FILE - Prison, jail, inmate, corrections

A new program in Texas that helps prepare inmates for life after prison recently graduated its first class.

Fourteen inmates at the all-female Lockhart Correctional Facility, located about 33 miles to the south of Austin, now hold certificates for successfully completing a manufacturing training program sponsored by Austin Community College.

Don Tracy, director of Corporate and Community Education for Continuing Education Division at ACC, said that it was the school’s first time implementing it in the correctional setting.

“There are a couple unique things about it,” Tracy told The Center Square. “One, we launched the program – the Manufacturing Skills Standards Council Certified Production Technical Program – at a women’s unit, and that’s unusual … and the second thing, we, in partnership with the Workforce Solutions Rural Capital Area board, were able to leverage Workforce Innovation and Opportunity Act federal training dollars to support the training that we did inside of the correctional facility. And that’s the first time that any of us are aware of in the State of Texas that the [WIOA] money has been used in a correctional setting.”

ACC partnered with the state’s Department of Criminal Justice and the Lockhart unit, which is managed by private operator Management and Training Corporation of America on the program.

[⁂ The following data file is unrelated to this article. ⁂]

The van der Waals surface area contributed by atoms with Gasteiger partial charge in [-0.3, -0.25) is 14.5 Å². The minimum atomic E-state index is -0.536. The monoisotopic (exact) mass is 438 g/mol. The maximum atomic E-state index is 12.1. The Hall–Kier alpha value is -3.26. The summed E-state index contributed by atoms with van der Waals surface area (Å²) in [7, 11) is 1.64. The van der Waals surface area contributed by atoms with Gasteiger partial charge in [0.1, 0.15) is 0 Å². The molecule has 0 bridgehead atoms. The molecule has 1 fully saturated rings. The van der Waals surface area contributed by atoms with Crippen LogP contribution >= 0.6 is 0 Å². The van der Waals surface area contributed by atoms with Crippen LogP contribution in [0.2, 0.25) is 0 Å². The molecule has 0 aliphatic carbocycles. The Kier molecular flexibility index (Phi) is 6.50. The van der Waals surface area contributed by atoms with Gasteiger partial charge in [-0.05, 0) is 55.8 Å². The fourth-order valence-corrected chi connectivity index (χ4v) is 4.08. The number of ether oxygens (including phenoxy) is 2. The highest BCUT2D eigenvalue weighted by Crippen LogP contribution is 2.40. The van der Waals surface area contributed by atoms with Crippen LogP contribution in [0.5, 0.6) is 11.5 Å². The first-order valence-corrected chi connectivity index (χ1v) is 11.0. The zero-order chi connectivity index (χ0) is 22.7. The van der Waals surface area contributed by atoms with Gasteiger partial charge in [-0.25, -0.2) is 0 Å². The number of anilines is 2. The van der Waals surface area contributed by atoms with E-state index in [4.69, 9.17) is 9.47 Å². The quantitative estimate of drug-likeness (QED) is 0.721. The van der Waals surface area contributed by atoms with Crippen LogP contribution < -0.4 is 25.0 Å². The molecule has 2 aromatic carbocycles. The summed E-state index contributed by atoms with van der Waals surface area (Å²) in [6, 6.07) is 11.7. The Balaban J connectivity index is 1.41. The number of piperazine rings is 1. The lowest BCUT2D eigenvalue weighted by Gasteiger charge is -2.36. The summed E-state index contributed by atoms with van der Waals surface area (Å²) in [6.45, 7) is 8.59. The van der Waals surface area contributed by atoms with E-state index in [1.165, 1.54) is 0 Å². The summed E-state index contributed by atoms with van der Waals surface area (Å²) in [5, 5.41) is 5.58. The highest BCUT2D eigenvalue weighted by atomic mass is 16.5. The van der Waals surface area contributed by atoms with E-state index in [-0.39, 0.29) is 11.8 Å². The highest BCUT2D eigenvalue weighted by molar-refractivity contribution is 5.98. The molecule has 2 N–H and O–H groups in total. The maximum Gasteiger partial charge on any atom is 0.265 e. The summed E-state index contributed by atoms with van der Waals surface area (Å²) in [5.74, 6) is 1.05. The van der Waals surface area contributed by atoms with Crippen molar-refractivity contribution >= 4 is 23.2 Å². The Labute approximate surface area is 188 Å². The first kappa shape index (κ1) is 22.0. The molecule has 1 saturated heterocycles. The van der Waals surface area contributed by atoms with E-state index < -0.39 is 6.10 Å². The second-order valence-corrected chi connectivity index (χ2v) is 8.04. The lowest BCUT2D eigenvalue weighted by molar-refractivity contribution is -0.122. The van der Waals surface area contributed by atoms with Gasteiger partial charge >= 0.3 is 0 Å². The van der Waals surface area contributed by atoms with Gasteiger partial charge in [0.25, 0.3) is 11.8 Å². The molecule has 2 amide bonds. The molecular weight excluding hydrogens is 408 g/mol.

“MTC is very focused on rehabilitation and reentry so they were excited to partner with us to bring some job training programs out to the facility,” Tracy said. “The Lockhart Correctional Facility is also very unique in that it has a prison industry program that includes two civilian businesses who actually have manufacturing operations inside of the facility. The combination of the focus on rehabilitation and reentry, the prison industry program, and the type of program that we have, all of the pieces came together for us to be able to do this program.”

The 14 inmates who completed the program are scheduled to be released within a few months. To graduate, the students take an exam and those who pass become certified production technicians.

According to Tracy, program participants should test out at least at a 9th or 10th grade level on the Texas Assessment of Basic Education Skills and are six to 12 months within projected release.

“The warden and her staff, based on those very simple criteria, went through and identified the individuals who were interested in participating in the program and then culled that down to the first 14 students that we have,” he said.

Tracy added that the students had some form of education ranging from a GED to some college credit.